The best and worst of social media: Liberal leadership candidates.

Social media may feel pretty mundane for those of us who have more sets of log-in credentials than fingers and toes, but in the political game a lot of these tools are still very new. Social media favors the fun, the timely, the shareable, and the creative. Here is a re-cap of the best and worst attempts at social media use by Liberal leadership candidates.

Best: Google Plus may not be the most popular social networking site on the market, but the Trudeau camp found an effective way to use it in order to connect with supporters via “Google Hangout.” They then posted the video to YouTube for those who missed it.

Worst: Marc Garneau’s interpretation of “plastering himself across the Internet” was, perhaps, a bit too literal. I count fourteen Marc Garneau’s in this single screen shot of his Facebook profile. A nice headshot may say ”integrity” and “leadership” but fourteen says “I hope nobody is on here enough to notice.”

Marc Garneau on Facebook

Best: Martin Cauchon’s quick and quirky YouTube videos. They are simple, shareable, and a little silly.

Worst: The “Restoring the Canadian Advantage” banner David Bertschi splashed across his Facebook page featured a hard to read font in a near Conservative hue. Repeated poor placement makes you wonder if anyone on his team ever actually took a peak at the Facebook page.

Quick tip: If it looks bad people probably won’t like it. Literally. Less than a dozen Facebook likes, even Garneau’s 14 times repeated headshot got more Facebook support.

Restoring the Canadian Advantage

Best: Creative images that are informative and easily shared offer the best odds for convincing politicos to rally behind you. Deborah Coyne’s “policy road map” is colorful and easy to understand. Martha Hall Findlay’s “International Women’s Day” history of women in Canadian politics was a clever way to get her brand out to a wider audience.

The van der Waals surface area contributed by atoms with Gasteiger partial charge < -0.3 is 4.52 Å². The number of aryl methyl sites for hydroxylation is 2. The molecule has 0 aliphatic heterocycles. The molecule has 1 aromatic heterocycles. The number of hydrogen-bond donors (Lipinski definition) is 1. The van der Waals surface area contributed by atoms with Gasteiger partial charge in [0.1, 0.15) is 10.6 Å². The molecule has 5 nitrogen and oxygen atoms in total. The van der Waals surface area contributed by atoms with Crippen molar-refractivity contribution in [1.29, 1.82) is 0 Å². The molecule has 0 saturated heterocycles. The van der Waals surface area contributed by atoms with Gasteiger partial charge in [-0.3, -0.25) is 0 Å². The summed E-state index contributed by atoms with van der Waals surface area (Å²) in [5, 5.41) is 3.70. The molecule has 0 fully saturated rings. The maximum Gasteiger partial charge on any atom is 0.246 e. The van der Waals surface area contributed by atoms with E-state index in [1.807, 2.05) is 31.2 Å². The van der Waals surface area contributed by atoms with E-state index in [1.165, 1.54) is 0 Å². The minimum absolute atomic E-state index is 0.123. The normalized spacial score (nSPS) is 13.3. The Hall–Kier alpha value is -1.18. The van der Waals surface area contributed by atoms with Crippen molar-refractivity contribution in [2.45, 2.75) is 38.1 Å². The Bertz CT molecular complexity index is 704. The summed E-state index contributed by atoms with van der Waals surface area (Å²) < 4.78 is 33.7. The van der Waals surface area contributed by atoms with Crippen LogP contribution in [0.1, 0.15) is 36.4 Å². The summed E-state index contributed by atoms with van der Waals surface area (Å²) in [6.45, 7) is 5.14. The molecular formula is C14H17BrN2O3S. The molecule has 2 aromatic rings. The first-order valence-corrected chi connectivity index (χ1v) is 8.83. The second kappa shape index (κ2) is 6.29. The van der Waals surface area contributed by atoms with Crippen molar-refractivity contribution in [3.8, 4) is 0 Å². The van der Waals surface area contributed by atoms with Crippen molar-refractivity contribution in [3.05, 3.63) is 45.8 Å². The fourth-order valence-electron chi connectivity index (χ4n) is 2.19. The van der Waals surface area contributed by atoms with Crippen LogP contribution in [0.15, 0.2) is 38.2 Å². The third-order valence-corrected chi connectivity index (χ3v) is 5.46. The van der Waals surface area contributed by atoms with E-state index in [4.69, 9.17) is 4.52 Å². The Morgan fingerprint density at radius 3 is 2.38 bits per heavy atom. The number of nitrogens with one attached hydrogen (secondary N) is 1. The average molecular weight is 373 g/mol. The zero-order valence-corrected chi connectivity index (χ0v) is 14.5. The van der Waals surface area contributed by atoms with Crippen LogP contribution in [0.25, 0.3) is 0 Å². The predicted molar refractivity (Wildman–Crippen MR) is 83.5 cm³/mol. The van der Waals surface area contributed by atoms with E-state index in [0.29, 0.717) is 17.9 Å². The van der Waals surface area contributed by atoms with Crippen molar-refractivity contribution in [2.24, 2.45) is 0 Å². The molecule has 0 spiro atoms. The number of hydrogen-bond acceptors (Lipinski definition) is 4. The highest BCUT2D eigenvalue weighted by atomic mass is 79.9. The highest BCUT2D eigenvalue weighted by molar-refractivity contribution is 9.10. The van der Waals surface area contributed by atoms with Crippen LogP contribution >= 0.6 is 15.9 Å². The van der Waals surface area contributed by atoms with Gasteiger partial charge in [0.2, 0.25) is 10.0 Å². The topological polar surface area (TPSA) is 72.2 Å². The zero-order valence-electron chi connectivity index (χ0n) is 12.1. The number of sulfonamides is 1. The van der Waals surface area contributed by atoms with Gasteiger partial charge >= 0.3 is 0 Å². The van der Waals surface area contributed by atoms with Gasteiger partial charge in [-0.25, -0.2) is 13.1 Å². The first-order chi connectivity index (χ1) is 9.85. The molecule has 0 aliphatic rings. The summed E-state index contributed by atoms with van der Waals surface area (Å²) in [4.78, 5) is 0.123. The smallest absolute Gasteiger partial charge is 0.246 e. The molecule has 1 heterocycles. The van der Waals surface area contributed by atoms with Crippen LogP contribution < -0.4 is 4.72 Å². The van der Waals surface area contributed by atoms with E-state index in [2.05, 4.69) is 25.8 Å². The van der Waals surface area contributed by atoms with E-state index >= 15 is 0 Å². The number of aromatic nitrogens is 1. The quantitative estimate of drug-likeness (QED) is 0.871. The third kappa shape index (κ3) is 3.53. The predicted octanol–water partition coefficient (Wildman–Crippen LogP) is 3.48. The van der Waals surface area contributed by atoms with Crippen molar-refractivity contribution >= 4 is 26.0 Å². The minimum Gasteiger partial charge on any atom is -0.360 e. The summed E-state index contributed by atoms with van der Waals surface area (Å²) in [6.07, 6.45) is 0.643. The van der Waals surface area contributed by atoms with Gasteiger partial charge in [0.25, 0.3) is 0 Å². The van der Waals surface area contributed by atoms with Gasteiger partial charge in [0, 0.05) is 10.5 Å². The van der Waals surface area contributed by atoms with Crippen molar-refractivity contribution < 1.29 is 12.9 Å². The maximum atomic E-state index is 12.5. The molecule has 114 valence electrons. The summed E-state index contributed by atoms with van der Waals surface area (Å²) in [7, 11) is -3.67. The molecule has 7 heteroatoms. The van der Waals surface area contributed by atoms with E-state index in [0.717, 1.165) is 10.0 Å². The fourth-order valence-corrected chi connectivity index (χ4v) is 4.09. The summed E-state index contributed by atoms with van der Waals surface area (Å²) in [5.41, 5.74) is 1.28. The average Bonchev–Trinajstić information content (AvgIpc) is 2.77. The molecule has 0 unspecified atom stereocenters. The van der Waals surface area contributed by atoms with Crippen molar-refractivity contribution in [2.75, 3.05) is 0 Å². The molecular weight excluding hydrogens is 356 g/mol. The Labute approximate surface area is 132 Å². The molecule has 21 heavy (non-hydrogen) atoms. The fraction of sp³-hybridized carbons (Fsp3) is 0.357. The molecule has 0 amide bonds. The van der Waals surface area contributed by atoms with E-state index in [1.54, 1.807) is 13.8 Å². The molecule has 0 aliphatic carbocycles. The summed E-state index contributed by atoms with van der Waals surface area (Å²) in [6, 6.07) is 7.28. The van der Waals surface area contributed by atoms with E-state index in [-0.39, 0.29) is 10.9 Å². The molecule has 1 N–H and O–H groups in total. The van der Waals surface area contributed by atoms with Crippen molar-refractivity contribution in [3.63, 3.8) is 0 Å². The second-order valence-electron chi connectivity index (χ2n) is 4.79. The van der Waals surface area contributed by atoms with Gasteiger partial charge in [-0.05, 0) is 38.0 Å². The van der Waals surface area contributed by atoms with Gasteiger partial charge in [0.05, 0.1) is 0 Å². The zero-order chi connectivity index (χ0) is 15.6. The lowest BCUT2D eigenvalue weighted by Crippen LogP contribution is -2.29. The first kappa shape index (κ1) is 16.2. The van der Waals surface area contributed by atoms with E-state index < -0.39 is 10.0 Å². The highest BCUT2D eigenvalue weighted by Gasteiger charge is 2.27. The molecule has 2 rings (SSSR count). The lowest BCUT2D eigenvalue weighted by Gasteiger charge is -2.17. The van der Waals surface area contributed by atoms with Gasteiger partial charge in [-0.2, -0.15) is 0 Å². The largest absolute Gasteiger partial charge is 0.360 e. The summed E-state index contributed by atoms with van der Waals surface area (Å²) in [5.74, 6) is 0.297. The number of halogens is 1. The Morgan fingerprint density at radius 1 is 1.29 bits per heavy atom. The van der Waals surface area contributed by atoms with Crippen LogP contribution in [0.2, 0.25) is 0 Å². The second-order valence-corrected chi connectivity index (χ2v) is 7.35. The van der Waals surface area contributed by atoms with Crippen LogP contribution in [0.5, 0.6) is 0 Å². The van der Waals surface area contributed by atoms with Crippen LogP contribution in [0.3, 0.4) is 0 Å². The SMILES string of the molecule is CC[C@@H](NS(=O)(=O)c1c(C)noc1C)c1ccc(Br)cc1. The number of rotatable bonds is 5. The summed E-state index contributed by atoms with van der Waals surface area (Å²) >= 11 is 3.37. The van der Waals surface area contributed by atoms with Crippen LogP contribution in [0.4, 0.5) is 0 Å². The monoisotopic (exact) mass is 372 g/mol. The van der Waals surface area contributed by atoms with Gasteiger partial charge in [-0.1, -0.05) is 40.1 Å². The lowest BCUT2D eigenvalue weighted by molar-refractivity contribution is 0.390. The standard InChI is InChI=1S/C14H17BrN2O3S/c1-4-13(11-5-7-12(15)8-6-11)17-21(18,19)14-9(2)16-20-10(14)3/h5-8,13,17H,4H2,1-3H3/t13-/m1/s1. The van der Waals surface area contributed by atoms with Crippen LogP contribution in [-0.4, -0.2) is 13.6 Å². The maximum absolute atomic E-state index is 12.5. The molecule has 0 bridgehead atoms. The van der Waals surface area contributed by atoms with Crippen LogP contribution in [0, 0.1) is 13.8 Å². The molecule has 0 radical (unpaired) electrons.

Martha Hall Findlay

Worst: Every candidate’s use of Flickr. If you are not going to update regularly, connect to your website, or make it interesting, it isn’t worth it. Trudeau, Hall Findlay, Murray – they all have public Flickr profiles, none of which are particularly awe-inspiring. If there is no audience you want to connect with, it is probably a waste of your time.

Best: The five candidates who took the plunge and did Reddit AMA (ask me anything) sessions. Reddit, specifically the Canadian politics subreddit, is a vibrant but unique community. It takes some skill (and courage) to enter into an “ask me anything” conversation on Reddiit. Redditers are a fairly unknown public for most politicians and figuring out how to engage can be tough.


Worst:  Connecting Twitter and Facebook under the assumption that anything relevant to a Twitter audience will also be interesting for the Facebook supporters. Murray and Hall Findlay were the worst offenders often re-tweeting and replying to multiple tweets in the span of a few minutes. On Twitter a stream of posts in quick succession is standard; on Facebook it is a hostile newsfeed take-over.

Best: Justin Trudeau’s “your photos” section of his website integrates photos tagged on Instagram, Twitter, Facebook as well as those sent via email. It is a fun way to illustrate engagement .


The most impressive campaigns will use a variety of tools to connect with particular segments of the population, stringing everything together with a consistent theme. Twitter and Facebook may come at no up-front cost but politics isn’t cheap, as so many of those emails kindly reminded us, the cost of social media is a lot of time and energy.


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